Jason Shilling Kendall: Citizen Astronomer

William Paterson University
Amateur Astronomers Association of New York
Hunter College

What's with this cosmic homogeneity and isotropy? I don't get it.


Homogeneous means having a uniform density.

Isotropic means having a uniform appearance in all directions about a point.

For this little essay, I am assuming that you live near a college campus, such as mine at William Paterson U. (Go Pioneers!), or you live near a high-school football field. It does help. The first thing you'll need to do will require a bit of resources. Take a billion matchsticks and lay them out so they are aligned along the yard lines of the football field on campus, but make sure that they are all evenly spaced apart. That's homogeneous, but NOT isotropic. That is, if you're in the middle of them, some ways you see the sides of the matchsticks (looking toward the goalposts), and some ways you see narrow lines looking between them all (looking towards the sidelines). Now let's make it isotropic around one point. Stand at the 50 yard line in the center, and have all the other undegraduates turn the matchsticks so that the match head points at you in the center. Now every way you look from the center it looks exactly the same. You see matchstick heads. but it's not isotropic everywhere, just around the 50-yard line coin toss area. everywhere else on field if you look out from that new point, it looks different in different directions. (It's neither isotropic nor homogeneous near the edge of the football field for obvious reasons...)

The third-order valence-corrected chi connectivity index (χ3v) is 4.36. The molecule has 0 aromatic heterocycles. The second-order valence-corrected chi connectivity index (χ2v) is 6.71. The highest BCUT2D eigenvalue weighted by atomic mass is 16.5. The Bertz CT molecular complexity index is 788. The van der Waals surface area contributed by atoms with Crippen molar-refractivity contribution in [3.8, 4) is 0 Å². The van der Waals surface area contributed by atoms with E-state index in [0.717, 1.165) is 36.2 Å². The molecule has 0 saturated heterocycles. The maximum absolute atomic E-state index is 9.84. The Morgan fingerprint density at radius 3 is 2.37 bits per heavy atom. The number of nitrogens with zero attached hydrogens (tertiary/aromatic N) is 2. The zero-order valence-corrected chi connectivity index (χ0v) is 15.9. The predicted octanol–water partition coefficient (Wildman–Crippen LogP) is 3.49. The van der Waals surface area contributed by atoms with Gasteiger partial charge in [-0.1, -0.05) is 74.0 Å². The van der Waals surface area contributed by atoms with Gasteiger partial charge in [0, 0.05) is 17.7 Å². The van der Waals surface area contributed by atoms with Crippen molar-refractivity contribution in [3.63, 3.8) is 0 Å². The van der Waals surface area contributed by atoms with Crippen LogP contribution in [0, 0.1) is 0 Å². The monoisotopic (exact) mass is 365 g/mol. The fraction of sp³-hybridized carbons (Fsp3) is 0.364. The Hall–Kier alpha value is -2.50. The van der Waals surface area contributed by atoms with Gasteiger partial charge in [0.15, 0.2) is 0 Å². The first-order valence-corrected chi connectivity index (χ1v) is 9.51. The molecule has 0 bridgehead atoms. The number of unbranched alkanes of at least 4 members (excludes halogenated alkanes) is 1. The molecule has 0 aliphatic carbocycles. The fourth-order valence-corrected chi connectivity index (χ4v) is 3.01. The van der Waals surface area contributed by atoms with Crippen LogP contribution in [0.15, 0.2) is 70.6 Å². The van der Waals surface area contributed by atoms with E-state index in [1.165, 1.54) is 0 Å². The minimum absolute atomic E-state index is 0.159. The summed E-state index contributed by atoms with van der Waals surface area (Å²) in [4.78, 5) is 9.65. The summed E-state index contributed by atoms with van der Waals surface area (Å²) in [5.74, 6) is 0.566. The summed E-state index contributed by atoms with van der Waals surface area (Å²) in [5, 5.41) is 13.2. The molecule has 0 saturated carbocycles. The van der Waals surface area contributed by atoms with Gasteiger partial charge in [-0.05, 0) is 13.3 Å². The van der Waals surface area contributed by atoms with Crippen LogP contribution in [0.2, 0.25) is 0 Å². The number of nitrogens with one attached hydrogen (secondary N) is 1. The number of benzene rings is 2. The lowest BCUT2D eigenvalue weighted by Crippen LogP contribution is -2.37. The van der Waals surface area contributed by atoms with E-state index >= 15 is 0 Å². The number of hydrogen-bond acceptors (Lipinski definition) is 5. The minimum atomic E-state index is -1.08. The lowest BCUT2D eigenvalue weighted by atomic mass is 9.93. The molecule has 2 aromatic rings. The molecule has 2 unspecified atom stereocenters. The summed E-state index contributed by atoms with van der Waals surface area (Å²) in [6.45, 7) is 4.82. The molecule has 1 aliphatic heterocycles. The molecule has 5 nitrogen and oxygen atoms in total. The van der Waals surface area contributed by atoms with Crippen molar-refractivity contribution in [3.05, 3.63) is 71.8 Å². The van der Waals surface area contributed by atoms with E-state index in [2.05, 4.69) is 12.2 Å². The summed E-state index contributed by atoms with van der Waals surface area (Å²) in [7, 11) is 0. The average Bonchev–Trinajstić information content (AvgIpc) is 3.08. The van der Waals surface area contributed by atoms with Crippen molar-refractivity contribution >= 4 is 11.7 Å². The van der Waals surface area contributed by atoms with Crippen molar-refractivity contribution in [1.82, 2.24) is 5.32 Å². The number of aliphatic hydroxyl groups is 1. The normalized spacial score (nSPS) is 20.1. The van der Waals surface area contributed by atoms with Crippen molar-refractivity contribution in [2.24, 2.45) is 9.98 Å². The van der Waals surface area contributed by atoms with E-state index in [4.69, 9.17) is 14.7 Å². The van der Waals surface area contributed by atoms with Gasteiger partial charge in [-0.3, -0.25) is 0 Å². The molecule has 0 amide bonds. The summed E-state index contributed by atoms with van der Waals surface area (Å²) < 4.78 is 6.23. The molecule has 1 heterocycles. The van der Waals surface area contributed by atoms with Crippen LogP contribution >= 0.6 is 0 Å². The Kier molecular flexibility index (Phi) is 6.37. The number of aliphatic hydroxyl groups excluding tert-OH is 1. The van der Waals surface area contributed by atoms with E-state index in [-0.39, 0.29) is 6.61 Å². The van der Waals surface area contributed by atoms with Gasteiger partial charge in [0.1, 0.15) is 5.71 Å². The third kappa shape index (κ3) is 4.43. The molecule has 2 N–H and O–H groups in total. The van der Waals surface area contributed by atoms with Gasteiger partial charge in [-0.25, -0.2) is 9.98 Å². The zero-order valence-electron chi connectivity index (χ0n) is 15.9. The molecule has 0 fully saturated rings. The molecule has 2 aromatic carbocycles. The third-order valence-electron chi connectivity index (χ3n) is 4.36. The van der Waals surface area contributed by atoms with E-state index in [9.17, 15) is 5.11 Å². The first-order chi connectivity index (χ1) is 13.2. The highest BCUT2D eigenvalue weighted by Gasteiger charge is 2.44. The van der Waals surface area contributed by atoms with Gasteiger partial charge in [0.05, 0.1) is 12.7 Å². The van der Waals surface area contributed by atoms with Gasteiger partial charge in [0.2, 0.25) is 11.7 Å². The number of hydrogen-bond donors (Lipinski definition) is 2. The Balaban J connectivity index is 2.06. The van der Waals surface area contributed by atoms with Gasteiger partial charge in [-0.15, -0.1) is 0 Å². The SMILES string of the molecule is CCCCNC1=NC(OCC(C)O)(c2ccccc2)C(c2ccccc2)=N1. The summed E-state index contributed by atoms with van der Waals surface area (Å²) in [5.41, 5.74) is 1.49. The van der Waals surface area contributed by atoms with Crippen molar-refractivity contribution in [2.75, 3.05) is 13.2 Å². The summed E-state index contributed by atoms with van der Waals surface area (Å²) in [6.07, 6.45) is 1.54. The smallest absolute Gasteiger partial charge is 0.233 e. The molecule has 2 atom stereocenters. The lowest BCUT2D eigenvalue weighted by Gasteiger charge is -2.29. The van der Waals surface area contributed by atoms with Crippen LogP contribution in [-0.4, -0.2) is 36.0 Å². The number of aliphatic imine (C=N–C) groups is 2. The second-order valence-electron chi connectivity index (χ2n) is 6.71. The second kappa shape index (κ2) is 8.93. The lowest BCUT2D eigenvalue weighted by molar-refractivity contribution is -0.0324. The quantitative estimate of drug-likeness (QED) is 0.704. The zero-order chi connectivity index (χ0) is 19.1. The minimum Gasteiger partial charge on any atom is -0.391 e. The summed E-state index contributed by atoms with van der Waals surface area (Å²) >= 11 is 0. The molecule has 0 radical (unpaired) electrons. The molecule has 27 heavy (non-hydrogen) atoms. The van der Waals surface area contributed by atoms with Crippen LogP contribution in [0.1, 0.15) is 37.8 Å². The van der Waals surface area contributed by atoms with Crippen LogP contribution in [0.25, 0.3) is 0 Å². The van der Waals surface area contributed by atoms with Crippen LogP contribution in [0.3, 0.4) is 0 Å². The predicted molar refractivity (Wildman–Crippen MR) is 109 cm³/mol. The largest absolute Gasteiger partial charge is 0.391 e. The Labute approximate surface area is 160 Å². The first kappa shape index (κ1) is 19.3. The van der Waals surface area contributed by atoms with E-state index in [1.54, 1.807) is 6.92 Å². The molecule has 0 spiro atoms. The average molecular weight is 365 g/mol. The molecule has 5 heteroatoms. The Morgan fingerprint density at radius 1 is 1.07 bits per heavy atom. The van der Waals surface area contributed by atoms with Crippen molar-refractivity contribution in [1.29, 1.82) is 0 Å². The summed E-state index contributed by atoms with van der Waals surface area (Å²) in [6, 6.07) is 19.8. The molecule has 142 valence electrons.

Now take the matchsticks and put them so that they are both evenly spaced all over the field, and completely randomly oriented. Now we are homogeneous and getting very close to isotropic. It's close because matchsticks have a finite size so there will be some lines of sight that won't hit a matchstick. Those might be the 45 degree angles from the yard lines, if all is laid out perfectly. But it's a really good approximation. So now we have a football-field-universe that is filled with matchsticks at a uniform density, where it looks the same in every direction no matter where you are on the field (so long as you don't get too close to the sidelines or goal posts....)

Now what do we mean about "on a size scale"? Take our football-field-universe idea and now allow two things to happen, the first is easy. Make it big. REALLY BIG. Meaning make it larger than Wayne, New Jersey, where W.P.U. is located. Also, you need to wipe out all the hills and trees and buildings and roads and move everyone along. It's going to be one big flat open area. Perhaps we should move this experiment to Iowa or South Dakota or Wyoming?

The next step will take some thinking, and it helps to go back to our football-field-universe subset. We'll keep the Wyoming-sized football-field-universe handy with all the matchsticks, but now we need a set of boxes. So, let's now take string on our football field, and string it straight across the football field on each yard line, and the long way too, one yard apart. There are still matchsticks inside each box now demarcated by the strings laid on top of them. But let's be super-simple and call each yard-by-yard box one object. We'll say "in this yard-by-yard box there are X matchsticks." Now, we've laid it out so that EVERY box of yard-by-yard in our Wyoming-sized-football-field-universe has the same number of matchsticks. So the if we now judge the homogeneity and isotropy not based on individual matchsticks, but on the yard-by-yard boxes and their counts of matchsticks in each box, we'll still be homogeneous and isotropic. It doesn't matter if we make the boxes now 10-yard-by-10-yard or mile-by-mile or 20-mile-by-20-mile or even 6-feet-by-6-feet.